Thursday, July 05, 2007

John Brunner

In Reflections and Refractions Robert Silverberg writes about the sad life of the science fiction writer John Brunner.  At one time he was at the top of his field -- then everything went wrong.

He was a golden boy from the start.  He sold his first novel, Galactic Storm, in 1952 at what seems to me the remarkably young age of 18.  He was prolific and energetic during the 1950's and 60's.  Silverberg writes,

His early work was always competent and professional, and sometimes a good deal more than that; but when he was about thirty he found his mature voice, and gave us a string of significant books like Squares of the City and The Whole Man, and then in 1969 the huge and masterly Stand on Zanzibar, which brought him his first and only Hugo Award. He seemed to build on that triumph in the years immediately following, with such important and well received books as The Jagged Orbit and The Sheep Look Up and Shockwave Rider, in which he invented the concept of computer viruses at a time -- 1975 -- when the computer concept itself was still largely unfamiliar to most people. He was only about forty then; and it appeared that he was staking a claim for himself in the science fiction world as the natural successor to the aging Heinlein, Asimov, Clarke.

It was not to be. Something went wrong in John's life.

What went wrong, in my words, was that he had built a fan base writing science fiction -- and then he found the desire to write something else. He decided around 1975 to write a massive historical novel called The Great Steamboat Race. He worked on it for five years from 1976 to 1981 that were a tremendous drain on his finances. The book finally appeared in 1983 and it sank without a trace.  It was a disastrous failure.  Brunner was never the same again.

In the summer of 1983 he commented that his books were all out of print and no publisher was interested in his future work.  In 1986 he received another blow when his wife Marjorie died.  In 1987 he was only 53 but he looked like an old man.

Because of a genetic predisposition to hypertension and strokes he had to take a blood pressure medication that interfered with his concentration and made it impossible to write.

He began to seem like a lost soul, haunted, despondent.  In an astonishingly sad convention speech... he spoke openly of the collapse of his career and expressed the hope that some publisher might offer him proofreading work to do as a way of paying his bills.

But he had not given up.  After all, he was John Brunner; he had won a Hugo Award. Why couldn't he make a science fiction comeback?  He got an idea for a major new novel he hoped would restore his position in the field and pay off his debts.  All he needed to do to write was stop taking that damned medication.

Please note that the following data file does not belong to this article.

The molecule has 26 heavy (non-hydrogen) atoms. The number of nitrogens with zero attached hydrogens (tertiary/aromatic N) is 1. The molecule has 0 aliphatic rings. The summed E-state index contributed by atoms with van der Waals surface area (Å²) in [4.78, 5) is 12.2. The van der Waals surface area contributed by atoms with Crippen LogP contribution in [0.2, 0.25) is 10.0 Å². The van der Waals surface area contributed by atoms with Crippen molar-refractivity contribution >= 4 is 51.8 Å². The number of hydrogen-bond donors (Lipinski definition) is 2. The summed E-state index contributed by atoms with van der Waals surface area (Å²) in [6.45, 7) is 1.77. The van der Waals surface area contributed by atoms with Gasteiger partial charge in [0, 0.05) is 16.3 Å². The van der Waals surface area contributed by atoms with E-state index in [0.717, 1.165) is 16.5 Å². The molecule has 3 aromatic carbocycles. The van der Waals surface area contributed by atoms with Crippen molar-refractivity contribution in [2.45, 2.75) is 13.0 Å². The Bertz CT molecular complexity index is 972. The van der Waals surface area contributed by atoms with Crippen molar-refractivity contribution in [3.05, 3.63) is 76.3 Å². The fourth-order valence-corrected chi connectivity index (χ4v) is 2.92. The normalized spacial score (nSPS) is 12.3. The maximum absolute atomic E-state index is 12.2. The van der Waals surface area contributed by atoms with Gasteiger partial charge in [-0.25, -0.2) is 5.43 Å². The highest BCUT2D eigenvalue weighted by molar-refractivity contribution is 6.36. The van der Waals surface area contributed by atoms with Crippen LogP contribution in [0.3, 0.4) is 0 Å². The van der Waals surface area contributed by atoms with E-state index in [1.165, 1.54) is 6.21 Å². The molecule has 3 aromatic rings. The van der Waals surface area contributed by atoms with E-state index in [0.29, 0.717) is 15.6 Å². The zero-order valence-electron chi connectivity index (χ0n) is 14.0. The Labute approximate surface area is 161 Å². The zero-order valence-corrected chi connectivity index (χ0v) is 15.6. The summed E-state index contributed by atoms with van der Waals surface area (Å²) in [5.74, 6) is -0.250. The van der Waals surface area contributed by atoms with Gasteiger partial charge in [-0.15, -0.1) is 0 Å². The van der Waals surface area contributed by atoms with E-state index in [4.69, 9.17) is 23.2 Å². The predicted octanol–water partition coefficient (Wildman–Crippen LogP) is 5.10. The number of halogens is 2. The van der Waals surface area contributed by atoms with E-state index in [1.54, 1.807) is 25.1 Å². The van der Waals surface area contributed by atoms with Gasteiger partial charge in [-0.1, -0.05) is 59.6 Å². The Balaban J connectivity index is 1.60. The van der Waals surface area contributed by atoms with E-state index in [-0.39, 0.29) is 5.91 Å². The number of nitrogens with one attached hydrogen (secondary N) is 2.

So he stopped the medication and resumed writing.  At the World Science Fiction Convention in Glasgow, Scotland on August 25, 1995, he suffered a massive stroke and died at the age of 60.

4 comments:

Jennifer Snow said...

Um, not to steal your thunder or anything, but how is this a tragedy? The man wrote several good novels! He won a Hugo award! And then he wrote what he wanted even though it wasn't his "genre". Even at the end, he decided that writing was more important than his health and stuck with it!

The fact that he didn't retire wealthy doesn't really signify, in my opinion. Most of the writers I know (myself included), consider themselves a success if they finish the novel and it tells the story they wanted it to.

Myrhaf said...

You're arguing that Brunner was a success, not a failure, and I agree. But I called his life sad, and it is sad to think of a Hugo Award winner asking publishers for proofreading work to pay the bills.

Would you agree with me that his story is interesting enough for a blog post?

Dismuke said...

I think it was a very interesting - albeit very sad - posting.

It is always sad if people who are extremely talented (and I am assuming here that he was talented as I have never heard of him before not being into science fiction) at their chosen profession that they are passionate about are unable to make a financial go of it - especially if they have already broken into the field. And having to choose between one's perfectly rational and productive passions and one's health - well, that is very sad. Too bad there wasn't some form of medication that was able to do its work and not mess with his mind.

Mike said...

Thanks for posting this. It puts things in perspective. I'm still a ways away from completing my first SF book (about 40% complete) and I can only imagine what turns life could take from there. I have to hand it to Brunner... he went for broke, and it was what I should like to have done in his position.